Brenden Vetch is crippled by suffering and loneliness. A short while ago both his mother and father died of a mysterious illness that swept through his village. Next his brother, Jode, left to find his place in the world. Finally even Brenden's girlfriend, Meryd, finds she cannot stay with him any longer. Alone Brenden retreats into the forest. He has a gift with plants. He can mysteriously divine their uses. Even sleeping out of doors Brenden becomes one with nature. Then he receives an unexpected visit from a most unusual, tall lady. Her name is Od and she invites him to become a gardener at her school of magic in the great city of Kelior. But at the school Brenden is still in many ways lost. He will, however, become caught up in a train of events that will greatly disturb Kelior.

If you have been a fan of Harry Potter and are wondering what to read next this may be the book for you. This novel, like those books, is about a school of magic, however, unlike them, it is written for adults and deals with the lives of the teachers, other staff, patrons, and adult family members.

The story's main theme is conformity, and it describes how authorities, like governments, force people to act in limited, predictable ways, so they will not disturb order or threaten power. Many of us feel that schools should be places which encourage the imagination and creativity, but more often than not they are places that limit the horizon and crush the spirit. Individualism is of course at odds with all this, but to be true to ourselves we may have to live in fear.

A second, but related, theme is the change that come over an individual at critical times of their life, such as marriage or mid-life.
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Amazon.com: 4.1 out of 5 stars  36 reviews
37 of 37 people found the following review helpful
5.0 out of 5 stars "Magic will spring up where it wills..." 30 July 2005
By E. A Solinas - Published on Amazon.com
Format:Hardcover|Verified Purchase
Because of the Harry Potter literary trend, there are a lot of "wizard school" books coming out. But Patricia McKillip turns that trend on its ear with "Od Magic," the most intelligent and exquisite "wizard school" book yet written. Don't expect flashy magic and goofy antics -- this is pure magic from start to finish.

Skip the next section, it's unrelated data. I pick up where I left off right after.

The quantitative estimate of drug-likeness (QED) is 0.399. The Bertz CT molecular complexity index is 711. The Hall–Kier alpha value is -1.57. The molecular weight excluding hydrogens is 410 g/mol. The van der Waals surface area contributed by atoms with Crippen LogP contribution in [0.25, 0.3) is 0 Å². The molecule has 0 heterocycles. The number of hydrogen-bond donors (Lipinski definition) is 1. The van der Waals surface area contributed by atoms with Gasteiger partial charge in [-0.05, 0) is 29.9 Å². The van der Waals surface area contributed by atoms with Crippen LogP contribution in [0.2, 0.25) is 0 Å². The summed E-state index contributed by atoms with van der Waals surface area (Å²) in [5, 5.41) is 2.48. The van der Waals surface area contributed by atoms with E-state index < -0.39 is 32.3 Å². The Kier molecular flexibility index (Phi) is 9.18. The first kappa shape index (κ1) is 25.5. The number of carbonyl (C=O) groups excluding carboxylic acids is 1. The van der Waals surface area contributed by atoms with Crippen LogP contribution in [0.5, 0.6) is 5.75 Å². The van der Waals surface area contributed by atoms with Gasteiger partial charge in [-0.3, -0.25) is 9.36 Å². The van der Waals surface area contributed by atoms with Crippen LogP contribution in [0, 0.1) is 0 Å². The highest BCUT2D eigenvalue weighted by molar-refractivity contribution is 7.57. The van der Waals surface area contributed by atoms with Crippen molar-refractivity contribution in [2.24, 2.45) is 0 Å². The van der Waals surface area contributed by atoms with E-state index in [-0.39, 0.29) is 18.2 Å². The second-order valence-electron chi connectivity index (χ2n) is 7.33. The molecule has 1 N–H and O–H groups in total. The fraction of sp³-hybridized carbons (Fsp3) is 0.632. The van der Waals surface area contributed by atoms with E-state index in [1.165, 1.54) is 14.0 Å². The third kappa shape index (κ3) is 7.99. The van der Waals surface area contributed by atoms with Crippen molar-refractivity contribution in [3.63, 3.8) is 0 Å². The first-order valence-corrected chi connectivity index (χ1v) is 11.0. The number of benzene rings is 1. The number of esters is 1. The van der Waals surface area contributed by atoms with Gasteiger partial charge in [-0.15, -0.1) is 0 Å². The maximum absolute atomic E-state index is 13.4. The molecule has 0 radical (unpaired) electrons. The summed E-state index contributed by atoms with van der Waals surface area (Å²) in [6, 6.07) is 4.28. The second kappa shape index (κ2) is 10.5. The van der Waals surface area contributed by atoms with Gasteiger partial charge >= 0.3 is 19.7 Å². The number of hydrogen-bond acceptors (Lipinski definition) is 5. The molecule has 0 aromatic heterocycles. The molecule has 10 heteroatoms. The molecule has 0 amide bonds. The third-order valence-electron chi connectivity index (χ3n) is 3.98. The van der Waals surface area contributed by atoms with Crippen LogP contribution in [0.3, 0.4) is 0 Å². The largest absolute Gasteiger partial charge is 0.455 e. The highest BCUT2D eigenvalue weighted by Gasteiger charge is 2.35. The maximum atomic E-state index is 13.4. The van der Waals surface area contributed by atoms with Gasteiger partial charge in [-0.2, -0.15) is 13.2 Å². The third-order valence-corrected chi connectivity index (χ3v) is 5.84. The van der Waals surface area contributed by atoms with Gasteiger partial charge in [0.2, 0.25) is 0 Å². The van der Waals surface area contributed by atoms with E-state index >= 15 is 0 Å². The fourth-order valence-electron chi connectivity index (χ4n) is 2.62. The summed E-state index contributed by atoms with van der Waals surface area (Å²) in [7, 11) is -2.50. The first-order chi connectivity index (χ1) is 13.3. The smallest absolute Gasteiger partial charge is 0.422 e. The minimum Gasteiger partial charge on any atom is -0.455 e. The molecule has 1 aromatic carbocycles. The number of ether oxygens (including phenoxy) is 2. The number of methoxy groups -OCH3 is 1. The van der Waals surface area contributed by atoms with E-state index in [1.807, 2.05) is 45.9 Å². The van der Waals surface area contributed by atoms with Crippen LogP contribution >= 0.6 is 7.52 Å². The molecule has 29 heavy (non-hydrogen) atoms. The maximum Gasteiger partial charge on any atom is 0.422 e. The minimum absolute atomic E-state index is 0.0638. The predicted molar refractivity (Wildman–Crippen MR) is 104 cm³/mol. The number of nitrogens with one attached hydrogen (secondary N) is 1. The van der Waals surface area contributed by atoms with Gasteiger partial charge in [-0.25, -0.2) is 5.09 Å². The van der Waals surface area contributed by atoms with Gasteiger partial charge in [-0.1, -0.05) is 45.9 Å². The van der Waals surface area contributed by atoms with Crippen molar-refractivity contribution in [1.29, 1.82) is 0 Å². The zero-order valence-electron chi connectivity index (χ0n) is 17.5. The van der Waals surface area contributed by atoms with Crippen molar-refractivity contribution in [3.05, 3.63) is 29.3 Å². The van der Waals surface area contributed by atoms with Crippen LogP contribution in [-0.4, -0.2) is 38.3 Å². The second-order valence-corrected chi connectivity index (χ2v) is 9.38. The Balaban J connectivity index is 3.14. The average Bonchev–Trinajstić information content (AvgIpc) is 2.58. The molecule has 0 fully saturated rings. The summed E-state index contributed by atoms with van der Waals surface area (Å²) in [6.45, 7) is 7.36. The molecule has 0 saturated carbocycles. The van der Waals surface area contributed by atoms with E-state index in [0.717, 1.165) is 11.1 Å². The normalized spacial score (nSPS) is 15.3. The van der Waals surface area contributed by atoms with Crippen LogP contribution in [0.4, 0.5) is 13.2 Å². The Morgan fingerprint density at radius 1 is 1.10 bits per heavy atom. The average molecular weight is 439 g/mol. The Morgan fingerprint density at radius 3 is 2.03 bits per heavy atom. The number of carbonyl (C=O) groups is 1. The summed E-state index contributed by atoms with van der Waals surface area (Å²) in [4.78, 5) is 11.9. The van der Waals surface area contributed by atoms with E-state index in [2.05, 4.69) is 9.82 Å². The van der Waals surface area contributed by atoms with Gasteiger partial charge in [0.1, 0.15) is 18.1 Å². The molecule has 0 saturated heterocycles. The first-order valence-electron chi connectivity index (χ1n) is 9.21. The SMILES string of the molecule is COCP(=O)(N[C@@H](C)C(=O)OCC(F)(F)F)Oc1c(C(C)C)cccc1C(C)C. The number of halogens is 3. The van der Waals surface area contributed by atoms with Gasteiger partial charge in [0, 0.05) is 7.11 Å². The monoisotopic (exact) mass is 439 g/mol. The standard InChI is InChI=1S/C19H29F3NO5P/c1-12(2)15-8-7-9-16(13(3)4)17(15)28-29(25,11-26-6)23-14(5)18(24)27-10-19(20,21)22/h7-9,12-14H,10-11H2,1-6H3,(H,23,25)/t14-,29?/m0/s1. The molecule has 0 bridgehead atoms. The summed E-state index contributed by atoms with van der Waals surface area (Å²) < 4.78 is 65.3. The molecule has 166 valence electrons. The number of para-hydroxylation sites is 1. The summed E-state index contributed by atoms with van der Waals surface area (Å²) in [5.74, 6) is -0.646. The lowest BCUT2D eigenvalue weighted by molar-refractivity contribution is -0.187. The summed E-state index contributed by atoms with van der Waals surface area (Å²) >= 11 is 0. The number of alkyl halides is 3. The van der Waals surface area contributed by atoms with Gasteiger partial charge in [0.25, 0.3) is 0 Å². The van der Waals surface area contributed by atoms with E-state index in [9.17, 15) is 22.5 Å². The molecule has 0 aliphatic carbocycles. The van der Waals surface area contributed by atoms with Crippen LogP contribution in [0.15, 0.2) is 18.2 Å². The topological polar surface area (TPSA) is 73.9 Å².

Brendan Vetch has always had a way with plants, and that is why the ancient wizard Od asked him to come to her wizards' school in the city of Kelior. When Brendan journeys there, he finds that Kelior is ruled by a king who fears magic, and the cold-hearted wizard Valoren. Any magic they don't approve is immediately outlawed, and strict rules are wound around the wizards' school.

As Brendan arrives, other things begin to happen -- rebellious Princess Sulys finds out that she's been betrothed to Valoren. A mysterious masked wizard and his ever-changing daughter arrive in the forbidden Twilight Quarter. And when Brendan's powers suddenly show themselves, he flees to a strange mountain -- where the most powerful magic of all is hiding.

"Od Magic" follows the basic template of McKillip's past novels: Rich prose, primal and exquisite magic, and several storylines that don't seem to be connected, but come together by the end. And while that end seems a bit too easy, it's a glorious ride to finally get there.

The wizards' school is only a setting for magic that many fantasy writers can only dream of -- a magical maze, a girl who does illusions, and the veiled wildness of the Twilight Quarter. McKillip's velvety prose softens up the royal intrigues, with smoke, mirrors, ribbons, word games and illusions. Calling it intoxicating isn't much of a stretch; writing this lush and dreamy is something you can get drunk on.

There are a few flaws -- the stuff about the "faces of magic" comes in rather late in the story, and the ending seems rather sudden and a bit too neat. It's a relief from endings that cannot be understood, though. However, she'll keep you guessing about what's going to happen until the very last pages. She even harkens back to her classic Riddlemaster series, with those ancient magical shapeshifters.

Though "Od Magic" has the odd flaws (od flaws?), Patricia McKillip's enchanting writing and imaginative story make this a thing of beauty. Beautiful, deep and rich.
15 of 16 people found the following review helpful
4.0 out of 5 stars Magic, Indeed 8 Jun 2005
By Matt Berger - Published on Amazon.com
Format:Hardcover